People who want to ride a bike north-south along the east side of DC's central business district and in Shaw could soon have a new protected bikeway to do it. A new study recommends four options, including 6th Street NW, 5th and 6th, or 9th.
The 15th Street protected bikeway. Photo by Elvert Barnes on Flickr.
The District Department of Transportation (DDOT) has been studying options for a bikeway to connect areas between Florida and Constitution Avenues. This bikeway would connect central DC neighborhoods, downtown, and the existing major east-west bikeways like the one on Pennsylvania Avenue.
This area has high levels of bicycling and many popular destinations but a distinct lack of quality bike facilities. Currently, 7th Street has the most bicycle traffic, but usage is pretty evenly spread out. 5th stands out because a large number of people ride south on 5th despite the road being one-way north.
DDOT planners studied an assortment of designs, considering every street between 4th and 9th. They first eliminated 4th and 8th because they were discontinuous streets. After a round of data gathering, where they looked at parking, parking utilization, auto and bicycle traffic, transit, potential pedestrian conflicts, cost, loading zones, events, and institutions along the route, they eliminated 7th Street because of heavy transit and pedestrian usage; they didn't want the bikeway to become an auxiliary sidewalk.
During this whole process, they have also been involved in a public outreach effort, meeting with institutions, businesses, churches, council staff, and other stakeholders. With data screening complete, there are four alternatives which they have made public and plan to discuss at an upcoming public meeting. After that, they will narrow the alternatives to three, which will get more intensive study and planning before choosing a preferred alternative sometime this winter.
Here are the alternatives:
5th and 6th couplet: Alternative 1 would place a one-way northbound protected bikeway on the east side of 5th Street up to New York Avenue and a painted bike lane north of that. A one-way southbound bikeway would go on the west side of 6th.
This would remove a travel lane on 6th north of New York and a parking lane south of there. On 6th south of New York Avenue, the bikeway would be adjacent to a rush hour travel/off-peak parking lane converted from what is now a southbound travel lane. While DDOT considered using angled parking on 6th, that didn't make it into the final design.
One-way on on each side of 6th Alternative 2, would replace a travel lane in each direction on 6th Street with a one-way protected bikeway on each side. South of New York Avenue the bikeways would be adjacent to a rush hour travel/off-peak parking lane.
Bi-directional on 6th: Alternative 3 would remove a northbound travel lane north of New York Avenue and a parking lane south of New York and would convert a northbound travel lane to a rush hour travel/off-peak parking lane to make room for a bi-directional protected bikeway on the east side of 6th. This is similar to what exists on 15th Street (though the one on 15th is on the west side).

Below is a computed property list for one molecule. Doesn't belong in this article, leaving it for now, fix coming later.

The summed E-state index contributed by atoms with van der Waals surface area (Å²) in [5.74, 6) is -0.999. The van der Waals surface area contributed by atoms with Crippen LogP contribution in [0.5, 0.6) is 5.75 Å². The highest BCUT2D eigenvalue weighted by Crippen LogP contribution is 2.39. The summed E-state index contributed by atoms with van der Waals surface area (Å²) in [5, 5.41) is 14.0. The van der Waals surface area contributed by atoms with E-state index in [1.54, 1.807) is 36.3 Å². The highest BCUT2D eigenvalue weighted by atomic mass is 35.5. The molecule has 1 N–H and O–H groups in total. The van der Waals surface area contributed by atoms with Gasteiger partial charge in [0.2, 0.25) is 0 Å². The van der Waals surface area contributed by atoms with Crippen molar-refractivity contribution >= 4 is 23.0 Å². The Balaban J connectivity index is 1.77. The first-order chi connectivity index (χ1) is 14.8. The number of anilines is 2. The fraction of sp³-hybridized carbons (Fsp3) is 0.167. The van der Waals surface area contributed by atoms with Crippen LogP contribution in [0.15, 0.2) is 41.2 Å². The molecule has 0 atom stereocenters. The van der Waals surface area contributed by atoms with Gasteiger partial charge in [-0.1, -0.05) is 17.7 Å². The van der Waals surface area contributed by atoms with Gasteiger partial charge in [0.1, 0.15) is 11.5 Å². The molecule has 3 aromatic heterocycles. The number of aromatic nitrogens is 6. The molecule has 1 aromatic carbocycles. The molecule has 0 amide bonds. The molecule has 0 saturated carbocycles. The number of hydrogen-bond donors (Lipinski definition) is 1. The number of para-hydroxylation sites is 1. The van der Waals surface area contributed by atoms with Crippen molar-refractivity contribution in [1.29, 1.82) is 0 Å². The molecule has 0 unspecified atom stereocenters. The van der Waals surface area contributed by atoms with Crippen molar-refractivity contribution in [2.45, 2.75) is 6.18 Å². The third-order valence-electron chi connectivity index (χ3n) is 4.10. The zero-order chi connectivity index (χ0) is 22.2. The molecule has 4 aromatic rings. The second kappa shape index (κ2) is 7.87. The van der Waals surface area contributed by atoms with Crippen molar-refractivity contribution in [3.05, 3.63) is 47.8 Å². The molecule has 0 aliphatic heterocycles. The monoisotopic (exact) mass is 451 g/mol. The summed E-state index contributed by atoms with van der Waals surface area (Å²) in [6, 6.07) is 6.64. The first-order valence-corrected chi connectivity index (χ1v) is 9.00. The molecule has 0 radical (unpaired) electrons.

Bi-directional on 9th: Alternative 4 is like Alternative 3, but on 9th Street. A northbound travel lane north of Massachusetts Avenue and a parking lane south of Massachusetts Avenue would disappear, while a northbound travel lane would become an rush hour travel/off-peak parking lane. This would make room for a bi-directional protected bikeway on the east side of 9th. The southbound bike-bus lane would remain.
Bike planners are looking at numerous factors in deciding which to eliminate next. All the alternatives have similar expected travel times for cyclists, so that will not be a factor. But they will be considering turns across bike facilities, pedestrian intensity next to the bikeway, the amount of protection along the facility, and other safety factors.
As one example, the Verizon Center often shuts down a lane on the west side of 6th Street for loading for shows. That could be an obstacle for Alternative 2. There may be similar challenges in other spots for the other alternatives.
The planners will look at which designs affect buses the least, and how to deal with the unique parking needs of churches to accommodate their loading and unloading requirements, large event needs, funeral needs, etc.
Alternative 1 provides the least protection. DDOT has decided not to remove on-street parking in residential areas, which limits 5th street to painted bike lanes north of New York. Another consideration for 5th Street is that it has fewer stop lights, but more stop signs and some speed bumps.
In Alternative 4, 9th is one-way south of Massachusetts, so northbound cyclists would be going the opposite direction from car traffic, meaning it would suffer from the same light timing issues as 15th Street does. Timed lights on 15th mean people riding north hit more red lights than on a typical street.
DDOT has a website with all the designs which is accepting comments. The team is planning a public meeting soon, but haven't settled on details. If a final design is chosen this winter, work could begin before the end of 2016.
Which design do do you think is best?